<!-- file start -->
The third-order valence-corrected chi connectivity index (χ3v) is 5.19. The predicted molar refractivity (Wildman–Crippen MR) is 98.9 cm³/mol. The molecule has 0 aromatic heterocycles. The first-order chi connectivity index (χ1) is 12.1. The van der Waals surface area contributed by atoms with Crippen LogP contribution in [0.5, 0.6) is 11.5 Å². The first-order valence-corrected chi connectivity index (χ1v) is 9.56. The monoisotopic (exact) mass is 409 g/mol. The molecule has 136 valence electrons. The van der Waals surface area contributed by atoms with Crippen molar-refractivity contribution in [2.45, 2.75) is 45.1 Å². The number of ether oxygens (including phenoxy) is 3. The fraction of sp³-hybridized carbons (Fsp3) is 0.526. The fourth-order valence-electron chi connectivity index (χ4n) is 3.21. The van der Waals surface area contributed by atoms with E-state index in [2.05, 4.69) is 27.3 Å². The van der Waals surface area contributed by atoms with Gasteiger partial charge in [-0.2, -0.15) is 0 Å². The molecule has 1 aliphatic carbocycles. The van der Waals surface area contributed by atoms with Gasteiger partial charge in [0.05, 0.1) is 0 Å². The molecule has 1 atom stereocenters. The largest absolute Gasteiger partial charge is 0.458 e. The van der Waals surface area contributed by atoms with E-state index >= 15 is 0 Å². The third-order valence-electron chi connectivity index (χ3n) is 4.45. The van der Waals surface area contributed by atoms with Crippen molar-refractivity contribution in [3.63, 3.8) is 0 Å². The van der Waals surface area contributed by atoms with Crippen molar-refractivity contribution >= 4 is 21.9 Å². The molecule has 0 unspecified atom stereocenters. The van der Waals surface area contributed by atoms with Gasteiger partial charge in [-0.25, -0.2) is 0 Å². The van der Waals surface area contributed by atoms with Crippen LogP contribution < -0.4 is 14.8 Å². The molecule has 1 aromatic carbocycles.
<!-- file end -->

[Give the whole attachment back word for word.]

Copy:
The third-order valence-corrected chi connectivity index (χ3v) is 5.19. The predicted molar refractivity (Wildman–Crippen MR) is 98.9 cm³/mol. The molecule has 0 aromatic heterocycles. The first-order chi connectivity index (χ1) is 12.1. The van der Waals surface area contributed by atoms with Crippen LogP contribution in [0.5, 0.6) is 11.5 Å². The first-order valence-corrected chi connectivity index (χ1v) is 9.56. The monoisotopic (exact) mass is 409 g/mol. The molecule has 136 valence electrons. The van der Waals surface area contributed by atoms with Crippen molar-refractivity contribution in [2.45, 2.75) is 45.1 Å². The number of ether oxygens (including phenoxy) is 3. The fraction of sp³-hybridized carbons (Fsp3) is 0.526. The fourth-order valence-electron chi connectivity index (χ4n) is 3.21. The van der Waals surface area contributed by atoms with E-state index in [2.05, 4.69) is 27.3 Å². The van der Waals surface area contributed by atoms with Gasteiger partial charge in [-0.2, -0.15) is 0 Å². The molecule has 1 aliphatic carbocycles. The van der Waals surface area contributed by atoms with Gasteiger partial charge in [0.05, 0.1) is 0 Å². The molecule has 1 atom stereocenters. The largest absolute Gasteiger partial charge is 0.458 e. The van der Waals surface area contributed by atoms with E-state index >= 15 is 0 Å². The third-order valence-electron chi connectivity index (χ3n) is 4.45. The van der Waals surface area contributed by atoms with Crippen molar-refractivity contribution in [3.63, 3.8) is 0 Å². The van der Waals surface area contributed by atoms with Crippen molar-refractivity contribution >= 4 is 21.9 Å². The molecule has 0 unspecified atom stereocenters. The van der Waals surface area contributed by atoms with Gasteiger partial charge in [-0.25, -0.2) is 0 Å². The van der Waals surface area contributed by atoms with Crippen LogP contribution < -0.4 is 14.8 Å². The molecule has 1 aromatic carbocycles.